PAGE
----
Making your own jumprings is fast and fun, and certainly more economical than buying them. Another benefit when you make your own is that you will always have just the right size ring for the project you're working on!  :)
All you need to make your own rings is:

2.*) a mandrel
3.*) a good flush cutter

* see notes at bottom of page
I use a portable drill to wind the coil of rings, but of course this can be done by hand too. Although doing it by hand is time consuming, and I can never get the tension just right so that all the rings are the same.

Anyway, to begin, start to wrap the wire on the mandrel, with the wire going over the top towards you.
Now put it in the chuck of the drill and tighten it down as tight as you can.
Pull the trigger slowly at first, guiding the wire with your left hand so that the coil is nice and even. As you get more practice, you can wind at high speed, and make a coil of rings in seconds!
When the wire reaches the end of the mandrel, remove it from the drill and clip the end from the spool.
You now have a nice coil that looks like this.
Take your cutters and cut off one ring at a time.
Now go make something fabulous with all those rings!  :)
Wire: The gauge of wire you use depends on what kind of project you're doing.  When you visit different chainmaille sites, you will see references to 'AR' (aspect ratio), 'ID' (Inside diameter), and 'OD' (Outside diameter).  You'll have to learn about these on your own because I never pay to much attention to them. lol I just make my rings in the size I think will work, and go for it!  But some patterns will require specific size rings, so if you plan on doing patterns you find online or in books, you should familiarize yourself with these terms.  :)

For making jumprings to use at the ends of necklaces, etc., one important thing to remember is that the larger the diameter of the ring, the weaker the ring will be. So you might want to make them smaller using a thicker gauge wire so they will stay together better.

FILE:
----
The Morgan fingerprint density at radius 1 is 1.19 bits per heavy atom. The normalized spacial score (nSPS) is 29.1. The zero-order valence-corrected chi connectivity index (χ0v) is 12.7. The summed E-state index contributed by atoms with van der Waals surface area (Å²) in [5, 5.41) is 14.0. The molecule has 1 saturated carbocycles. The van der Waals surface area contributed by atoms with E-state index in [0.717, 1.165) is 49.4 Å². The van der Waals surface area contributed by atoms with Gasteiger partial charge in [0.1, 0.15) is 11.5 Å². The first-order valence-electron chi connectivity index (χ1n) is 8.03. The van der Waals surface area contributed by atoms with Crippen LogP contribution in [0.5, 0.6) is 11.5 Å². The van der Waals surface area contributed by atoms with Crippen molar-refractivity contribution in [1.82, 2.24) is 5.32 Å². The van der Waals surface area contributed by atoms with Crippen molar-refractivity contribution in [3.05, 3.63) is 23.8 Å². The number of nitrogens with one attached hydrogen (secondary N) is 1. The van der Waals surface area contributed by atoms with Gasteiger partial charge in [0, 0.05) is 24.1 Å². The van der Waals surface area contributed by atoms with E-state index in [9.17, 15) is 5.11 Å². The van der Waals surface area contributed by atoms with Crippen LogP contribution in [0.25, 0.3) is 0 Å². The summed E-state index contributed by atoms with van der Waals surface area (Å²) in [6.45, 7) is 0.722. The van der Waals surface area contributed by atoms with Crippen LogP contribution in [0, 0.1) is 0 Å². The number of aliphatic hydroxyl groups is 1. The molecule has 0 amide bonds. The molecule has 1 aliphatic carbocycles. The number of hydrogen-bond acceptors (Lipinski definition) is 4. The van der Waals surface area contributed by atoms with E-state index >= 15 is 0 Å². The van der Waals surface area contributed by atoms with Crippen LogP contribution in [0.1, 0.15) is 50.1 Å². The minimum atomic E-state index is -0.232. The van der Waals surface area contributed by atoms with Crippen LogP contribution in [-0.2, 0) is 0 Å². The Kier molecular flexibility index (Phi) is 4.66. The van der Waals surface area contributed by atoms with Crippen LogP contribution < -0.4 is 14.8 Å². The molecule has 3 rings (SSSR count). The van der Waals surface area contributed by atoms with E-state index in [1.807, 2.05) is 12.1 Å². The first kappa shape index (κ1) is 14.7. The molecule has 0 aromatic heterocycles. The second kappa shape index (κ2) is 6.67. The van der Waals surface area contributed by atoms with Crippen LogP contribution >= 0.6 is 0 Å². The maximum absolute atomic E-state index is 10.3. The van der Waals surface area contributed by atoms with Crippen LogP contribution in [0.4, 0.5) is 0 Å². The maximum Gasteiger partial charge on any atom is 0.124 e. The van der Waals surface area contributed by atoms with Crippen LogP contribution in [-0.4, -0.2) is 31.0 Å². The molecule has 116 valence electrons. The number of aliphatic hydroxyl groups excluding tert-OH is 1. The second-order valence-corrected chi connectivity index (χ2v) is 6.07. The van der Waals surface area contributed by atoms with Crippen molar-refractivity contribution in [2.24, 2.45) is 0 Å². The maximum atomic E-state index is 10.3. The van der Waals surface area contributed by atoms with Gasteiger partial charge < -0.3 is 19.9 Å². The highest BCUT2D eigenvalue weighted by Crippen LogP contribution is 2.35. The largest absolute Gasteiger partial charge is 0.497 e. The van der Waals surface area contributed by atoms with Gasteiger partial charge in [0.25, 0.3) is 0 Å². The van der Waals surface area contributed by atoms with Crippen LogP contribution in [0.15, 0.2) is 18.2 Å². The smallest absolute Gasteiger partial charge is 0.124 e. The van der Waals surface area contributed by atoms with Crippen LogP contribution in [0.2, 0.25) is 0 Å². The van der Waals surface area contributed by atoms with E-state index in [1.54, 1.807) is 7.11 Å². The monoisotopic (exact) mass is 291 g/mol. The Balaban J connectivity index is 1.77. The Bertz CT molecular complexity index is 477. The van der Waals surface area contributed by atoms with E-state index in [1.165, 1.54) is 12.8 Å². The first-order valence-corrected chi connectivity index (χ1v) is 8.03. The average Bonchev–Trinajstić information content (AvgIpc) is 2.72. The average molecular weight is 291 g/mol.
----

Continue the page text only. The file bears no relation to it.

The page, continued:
Cutters:  There are many different cutters on the market that range in size, price and cutting ability. Some are rated to cut up to 20g wire, some can cut up to 14g wire, etc.  The two most important things to look for when buying cutters for making jumprings is the gauge rating and that they offer a 'flush cut'.  This will ensure that your rings will meet well at the cut. Some cutters that don't have a flush cut will leave a cut at the end of the wire that looks like this -><- You can see that with a cut like this, the ends of the rings won't meet up nicely.

I use Xuron ultra flush cut cutters  and they work great. I ordered mine from an electrical supply site online. Do a search for them, and then you can compare prices. :) (I don't see the exact ones that I ordered, but that doesn't surprise me since I got mine years ago. Any of the ultra flush cut shears they sell will work. )
If you really get into making chainmaille, and don't want to hand cut all your rings, you can either get a jeweler's saw, or buy electric cutters that will whiz right through the coil in seconds. You can find directions on how to use a jeweler's saw here.
At the Ganoskin site
At the About Jewelry Making site
Tammy Powley (the head of the About Jewelry Making site) has written an excellent article on everything you'd want to know about jump rings.
Now that you know how to make rings, and how to open and close them, what will you do with them?  Here is a terrific site with lots of info, patterns, links and tons of eye candy. Maille Artisans International League
Have fun!
There are different jumpring making systems, but the one I use is Dave Aren's 'Koil Kutter'. You will need to have a dremel type tool to use his system, but it works like a dream.  You can contact Dave at his email address and he will send you information on his system. :)
Mandrel: You can use different things for mandrels, (like knitting needles) or you can buy mandrels that come in specific sizes that are perfect for making chainmille. I got a set of three mandrels in different sizes at Wigjig and I didn't need to have any different sizes for quite a while. As I got more involved in mailling, I needed more sizes, so I got a set of 20 that Dave Arens sells. He doesn't have a website, but you can reach him at his email address.
I decided to add this picture because so many people have written to me asking me what tools I use, how I hold my work, etc.  

A lot of people use two pairs of pliers but I like to hold my work with one hand, so I use a jumpring ring on my left index finger, and only one pair of pliers. For me, it's most comfortable to use a bent nose plier, but that's an individual preference.

The jumpring ring has slots in it (for working with different gauges of wire) so you just put it on the end of your finger, pick up a ring with the pliers, slip it into the slot and give it a small twist to open the ring. Then use the jumpring ring to close the ring after you've attached it to your piece. Easy!

You can get these rings at various places. I got mine at Fire Mountain Gems,  but Urban Maille has them too, and I'm sure you can find them lots of other places. :)